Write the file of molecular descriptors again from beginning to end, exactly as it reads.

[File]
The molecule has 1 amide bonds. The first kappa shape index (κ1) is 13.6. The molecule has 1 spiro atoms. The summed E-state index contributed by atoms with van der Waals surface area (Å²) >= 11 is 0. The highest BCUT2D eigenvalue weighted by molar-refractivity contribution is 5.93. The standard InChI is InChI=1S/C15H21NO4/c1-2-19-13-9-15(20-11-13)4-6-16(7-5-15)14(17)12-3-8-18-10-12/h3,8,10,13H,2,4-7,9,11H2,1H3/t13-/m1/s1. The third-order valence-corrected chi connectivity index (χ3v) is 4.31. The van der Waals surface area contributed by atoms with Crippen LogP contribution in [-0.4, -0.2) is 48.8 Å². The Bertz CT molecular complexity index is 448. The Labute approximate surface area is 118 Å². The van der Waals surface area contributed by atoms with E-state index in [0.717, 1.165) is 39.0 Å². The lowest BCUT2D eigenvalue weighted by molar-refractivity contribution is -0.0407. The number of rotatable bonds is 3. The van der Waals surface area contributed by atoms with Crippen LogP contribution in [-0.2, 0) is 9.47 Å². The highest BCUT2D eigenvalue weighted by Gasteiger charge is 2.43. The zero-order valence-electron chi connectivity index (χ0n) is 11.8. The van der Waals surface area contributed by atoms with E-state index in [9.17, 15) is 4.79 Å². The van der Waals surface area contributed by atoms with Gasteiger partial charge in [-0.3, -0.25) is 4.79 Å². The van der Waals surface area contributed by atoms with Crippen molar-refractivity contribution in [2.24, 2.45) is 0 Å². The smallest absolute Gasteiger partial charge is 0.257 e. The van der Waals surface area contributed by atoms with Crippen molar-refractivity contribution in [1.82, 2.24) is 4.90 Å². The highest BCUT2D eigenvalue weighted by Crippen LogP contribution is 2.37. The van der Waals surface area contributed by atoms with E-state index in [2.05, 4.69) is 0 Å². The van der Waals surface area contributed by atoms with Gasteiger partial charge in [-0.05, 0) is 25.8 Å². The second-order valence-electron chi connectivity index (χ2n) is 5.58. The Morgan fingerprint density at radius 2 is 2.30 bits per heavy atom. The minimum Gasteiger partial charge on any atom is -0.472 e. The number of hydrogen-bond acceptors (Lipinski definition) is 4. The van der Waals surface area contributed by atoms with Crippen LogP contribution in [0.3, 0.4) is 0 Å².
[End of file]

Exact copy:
The molecule has 1 amide bonds. The first kappa shape index (κ1) is 13.6. The molecule has 1 spiro atoms. The summed E-state index contributed by atoms with van der Waals surface area (Å²) >= 11 is 0. The highest BCUT2D eigenvalue weighted by molar-refractivity contribution is 5.93. The standard InChI is InChI=1S/C15H21NO4/c1-2-19-13-9-15(20-11-13)4-6-16(7-5-15)14(17)12-3-8-18-10-12/h3,8,10,13H,2,4-7,9,11H2,1H3/t13-/m1/s1. The third-order valence-corrected chi connectivity index (χ3v) is 4.31. The van der Waals surface area contributed by atoms with Crippen LogP contribution in [-0.4, -0.2) is 48.8 Å². The Bertz CT molecular complexity index is 448. The Labute approximate surface area is 118 Å². The van der Waals surface area contributed by atoms with E-state index in [0.717, 1.165) is 39.0 Å². The lowest BCUT2D eigenvalue weighted by molar-refractivity contribution is -0.0407. The number of rotatable bonds is 3. The van der Waals surface area contributed by atoms with Crippen LogP contribution in [-0.2, 0) is 9.47 Å². The highest BCUT2D eigenvalue weighted by Gasteiger charge is 2.43. The zero-order valence-electron chi connectivity index (χ0n) is 11.8. The van der Waals surface area contributed by atoms with E-state index in [9.17, 15) is 4.79 Å². The van der Waals surface area contributed by atoms with Gasteiger partial charge in [-0.3, -0.25) is 4.79 Å². The van der Waals surface area contributed by atoms with Crippen molar-refractivity contribution in [2.24, 2.45) is 0 Å². The smallest absolute Gasteiger partial charge is 0.257 e. The van der Waals surface area contributed by atoms with Crippen molar-refractivity contribution in [1.82, 2.24) is 4.90 Å². The highest BCUT2D eigenvalue weighted by Crippen LogP contribution is 2.37. The van der Waals surface area contributed by atoms with E-state index in [2.05, 4.69) is 0 Å². The van der Waals surface area contributed by atoms with Gasteiger partial charge in [-0.05, 0) is 25.8 Å². The second-order valence-electron chi connectivity index (χ2n) is 5.58. The Morgan fingerprint density at radius 2 is 2.30 bits per heavy atom. The minimum Gasteiger partial charge on any atom is -0.472 e. The number of hydrogen-bond acceptors (Lipinski definition) is 4. The van der Waals surface area contributed by atoms with Crippen LogP contribution in [0.3, 0.4) is 0 Å².